For the record, I don’t think I’ve really made any actual changes, either. I just think it’s an ideal. For a long time, I got to experience visiting small local businesses, though, and I really enjoyed it (I usually hate shopping). There is a little health food store where I bought special things for Si when he got out of the hospital. The ladies were always the same three gals and they were very sweet and helpful. Our alternative doctor that we go to treats all of our friends, and going to her office is always like a reunion with someone we haven’t seen in a long time. Then, also, our feed store was owned by a family. They were great, kept animals out in back for the kids to visit. We loved going there during fair season, when it seemed that everyone was there, and even a local vet hung around and consulted with the kids who were raising animals.

    I feel like I can envision how a place doing commerce with itself builds community in a very real way.

    Unfortunately, the city just stole the land from the feed store so that they can build a multimillion dollar overpass that will solve a very real traffic issue but likely never EVER pay for itself. My oldest was devastated.

  • Reply Mystie February 17, 2011 at 5:24 pm

    Yay! Yes, move here if you are ever forced to move. Then we can all move to Idaho together five years later when WA follows suit. Instead of a horizontal line between Oregon & Washington, there really should be a vertical line. Eastern Oregon & WA together would be another Idaho or Texas, excepting the influence of all the government money we get for our nuclear “clean-up”

    I would probably agree with you on the WalMart/Target thing philosophically or ideally, but I just can’t bring myself to make any actual changes based on that agreement.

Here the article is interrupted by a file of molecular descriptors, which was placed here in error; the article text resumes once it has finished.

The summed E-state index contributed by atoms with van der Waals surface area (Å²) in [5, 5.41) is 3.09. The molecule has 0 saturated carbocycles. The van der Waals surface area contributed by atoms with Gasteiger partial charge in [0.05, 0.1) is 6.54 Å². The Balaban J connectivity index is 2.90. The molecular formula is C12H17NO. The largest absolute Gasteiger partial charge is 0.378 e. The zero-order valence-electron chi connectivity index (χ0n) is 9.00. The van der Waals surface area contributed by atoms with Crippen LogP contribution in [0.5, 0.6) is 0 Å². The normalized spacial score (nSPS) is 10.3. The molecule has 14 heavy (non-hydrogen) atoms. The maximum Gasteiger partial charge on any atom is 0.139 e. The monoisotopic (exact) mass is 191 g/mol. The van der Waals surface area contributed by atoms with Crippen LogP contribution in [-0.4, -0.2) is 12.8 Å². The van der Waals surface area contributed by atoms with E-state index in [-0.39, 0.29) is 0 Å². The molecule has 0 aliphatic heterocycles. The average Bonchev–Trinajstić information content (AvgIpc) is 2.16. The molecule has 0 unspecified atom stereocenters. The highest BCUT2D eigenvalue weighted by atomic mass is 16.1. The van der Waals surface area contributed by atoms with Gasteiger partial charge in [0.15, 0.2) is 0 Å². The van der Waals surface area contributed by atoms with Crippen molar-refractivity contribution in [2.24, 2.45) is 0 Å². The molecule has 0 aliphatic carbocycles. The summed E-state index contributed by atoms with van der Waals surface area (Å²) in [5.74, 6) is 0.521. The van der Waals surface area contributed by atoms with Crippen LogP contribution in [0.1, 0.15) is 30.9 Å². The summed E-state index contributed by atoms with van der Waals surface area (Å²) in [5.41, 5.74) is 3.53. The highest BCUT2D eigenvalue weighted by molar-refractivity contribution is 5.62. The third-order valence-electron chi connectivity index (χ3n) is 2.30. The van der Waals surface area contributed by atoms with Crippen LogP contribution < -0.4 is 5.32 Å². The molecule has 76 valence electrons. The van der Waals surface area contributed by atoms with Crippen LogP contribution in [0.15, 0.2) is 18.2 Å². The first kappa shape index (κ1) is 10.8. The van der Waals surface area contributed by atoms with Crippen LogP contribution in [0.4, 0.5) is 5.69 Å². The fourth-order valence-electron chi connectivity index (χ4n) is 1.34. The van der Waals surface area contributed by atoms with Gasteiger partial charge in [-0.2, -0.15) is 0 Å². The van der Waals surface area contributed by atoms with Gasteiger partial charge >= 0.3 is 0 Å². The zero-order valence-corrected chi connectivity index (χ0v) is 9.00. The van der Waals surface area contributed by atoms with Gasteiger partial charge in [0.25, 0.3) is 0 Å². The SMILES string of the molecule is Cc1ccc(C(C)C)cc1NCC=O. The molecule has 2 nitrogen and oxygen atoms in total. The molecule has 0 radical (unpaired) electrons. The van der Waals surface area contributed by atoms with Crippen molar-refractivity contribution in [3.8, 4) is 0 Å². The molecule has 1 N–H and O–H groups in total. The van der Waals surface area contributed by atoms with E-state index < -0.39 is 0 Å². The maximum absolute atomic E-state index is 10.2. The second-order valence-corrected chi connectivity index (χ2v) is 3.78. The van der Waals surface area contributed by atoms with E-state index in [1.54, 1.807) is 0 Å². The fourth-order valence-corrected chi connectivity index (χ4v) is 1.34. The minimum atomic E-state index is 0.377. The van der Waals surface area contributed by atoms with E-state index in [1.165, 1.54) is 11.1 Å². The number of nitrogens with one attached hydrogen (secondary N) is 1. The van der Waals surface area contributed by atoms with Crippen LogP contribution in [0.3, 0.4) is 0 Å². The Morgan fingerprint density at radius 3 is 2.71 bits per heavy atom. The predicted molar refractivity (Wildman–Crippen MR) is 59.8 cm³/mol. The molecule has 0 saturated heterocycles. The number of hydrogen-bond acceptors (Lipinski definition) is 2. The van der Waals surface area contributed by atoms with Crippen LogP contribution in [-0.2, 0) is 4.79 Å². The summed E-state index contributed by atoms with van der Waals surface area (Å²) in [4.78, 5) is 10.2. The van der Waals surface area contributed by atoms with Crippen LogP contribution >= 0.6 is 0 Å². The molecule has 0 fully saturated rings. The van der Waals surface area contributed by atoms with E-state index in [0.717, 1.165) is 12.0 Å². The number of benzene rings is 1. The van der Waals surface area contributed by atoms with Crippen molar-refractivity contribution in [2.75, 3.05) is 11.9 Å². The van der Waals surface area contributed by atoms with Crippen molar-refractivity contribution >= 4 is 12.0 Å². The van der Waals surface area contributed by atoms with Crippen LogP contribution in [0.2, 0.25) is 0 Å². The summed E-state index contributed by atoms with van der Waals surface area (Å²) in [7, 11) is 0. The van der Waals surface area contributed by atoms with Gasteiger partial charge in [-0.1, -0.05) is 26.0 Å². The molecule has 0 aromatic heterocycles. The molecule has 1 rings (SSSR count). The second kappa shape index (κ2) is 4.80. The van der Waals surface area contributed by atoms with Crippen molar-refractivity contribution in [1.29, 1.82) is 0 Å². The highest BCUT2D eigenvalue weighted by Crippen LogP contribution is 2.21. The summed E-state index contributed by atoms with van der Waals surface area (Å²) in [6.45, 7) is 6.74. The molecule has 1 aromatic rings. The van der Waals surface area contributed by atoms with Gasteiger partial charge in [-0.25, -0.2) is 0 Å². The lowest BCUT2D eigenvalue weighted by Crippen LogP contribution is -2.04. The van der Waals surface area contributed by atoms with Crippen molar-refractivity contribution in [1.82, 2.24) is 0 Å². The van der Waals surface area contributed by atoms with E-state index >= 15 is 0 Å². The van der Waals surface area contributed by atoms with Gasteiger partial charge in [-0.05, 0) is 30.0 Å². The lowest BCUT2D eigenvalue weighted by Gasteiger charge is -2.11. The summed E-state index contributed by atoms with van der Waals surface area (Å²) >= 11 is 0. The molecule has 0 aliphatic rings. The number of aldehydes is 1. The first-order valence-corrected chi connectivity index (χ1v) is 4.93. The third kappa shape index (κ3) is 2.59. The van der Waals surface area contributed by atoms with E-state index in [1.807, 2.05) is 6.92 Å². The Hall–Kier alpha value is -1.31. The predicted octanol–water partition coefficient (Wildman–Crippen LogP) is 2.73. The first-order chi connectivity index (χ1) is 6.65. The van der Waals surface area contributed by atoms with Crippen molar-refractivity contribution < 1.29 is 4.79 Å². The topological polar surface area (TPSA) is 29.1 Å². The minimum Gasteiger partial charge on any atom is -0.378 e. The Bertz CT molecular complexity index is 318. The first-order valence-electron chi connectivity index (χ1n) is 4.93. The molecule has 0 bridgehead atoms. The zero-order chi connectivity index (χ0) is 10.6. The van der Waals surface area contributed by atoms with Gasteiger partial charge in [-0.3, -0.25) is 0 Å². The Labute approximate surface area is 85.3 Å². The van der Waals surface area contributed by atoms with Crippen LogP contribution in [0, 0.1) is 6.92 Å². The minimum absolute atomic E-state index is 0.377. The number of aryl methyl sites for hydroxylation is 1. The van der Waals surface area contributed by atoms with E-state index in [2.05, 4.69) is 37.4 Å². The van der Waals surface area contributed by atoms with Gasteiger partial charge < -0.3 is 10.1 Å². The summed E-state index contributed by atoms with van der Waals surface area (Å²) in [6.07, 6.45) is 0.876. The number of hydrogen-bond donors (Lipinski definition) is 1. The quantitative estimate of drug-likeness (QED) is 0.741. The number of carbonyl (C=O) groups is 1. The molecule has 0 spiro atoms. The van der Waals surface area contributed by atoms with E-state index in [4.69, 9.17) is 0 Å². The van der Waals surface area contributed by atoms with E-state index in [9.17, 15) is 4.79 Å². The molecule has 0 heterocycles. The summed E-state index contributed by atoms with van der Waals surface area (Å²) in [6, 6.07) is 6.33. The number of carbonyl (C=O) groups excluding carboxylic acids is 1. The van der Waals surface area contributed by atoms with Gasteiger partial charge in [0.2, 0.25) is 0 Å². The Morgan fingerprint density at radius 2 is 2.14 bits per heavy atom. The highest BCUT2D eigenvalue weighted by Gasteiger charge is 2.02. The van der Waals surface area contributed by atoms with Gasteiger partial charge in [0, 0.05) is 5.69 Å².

• Reply Brandy @ Afterthoughts February 17, 2011 at 5:03 pm

    Debra, It always freaks my dad out when I say stuff like this because he thinks I sound like a liberal, but I’m going to say it anyhow. I am definitely not the protest WalMart type. (Personally, I hate WalMart, but I loooove Target.)

    However, I think these big national corporations, even the ones I like, such as Costco and Target, are really the antithesis of the ideal. I choose to accept them as part of my circumstances, but I think they destroy communities.

    I have seen firsthand a RiteAid drive a friend’s local business, which had been passed from father to son since the founding of the town, be sold to RiteAid rather than driven out of business by it.

    The reason I am against WalMart et. al. in theory is because I agree with Wendell Berry, that in order to be a REAL community, the members have to do a majority of their business with themselves. In other words, buisness needs to be personal, and the idea of something being “just business” is an unnatural and detrimental product of the post-industrialist mentality.

    In addition to this, entrepreneurship and small business ownership are the lifeblood of a community. People who own things take responsibility for them and also tend to take responsibility for their community. Most great communities of early America were built by the rich citizens who lived there. They invested in their own place out of pride, love, or both.

    WalMart and Target and the like bring entry-level and mid-level management jobs, but not ownership. They bring slavery rather than freedom, and they do not bring a way of life that can be passed from father to son. The book Geography of Nowhere explores the impact of these stores even upon the architecture and design of cities, how the cities are increasingly designed for the sake of big business rather than to make an optimally livable life for its citizens.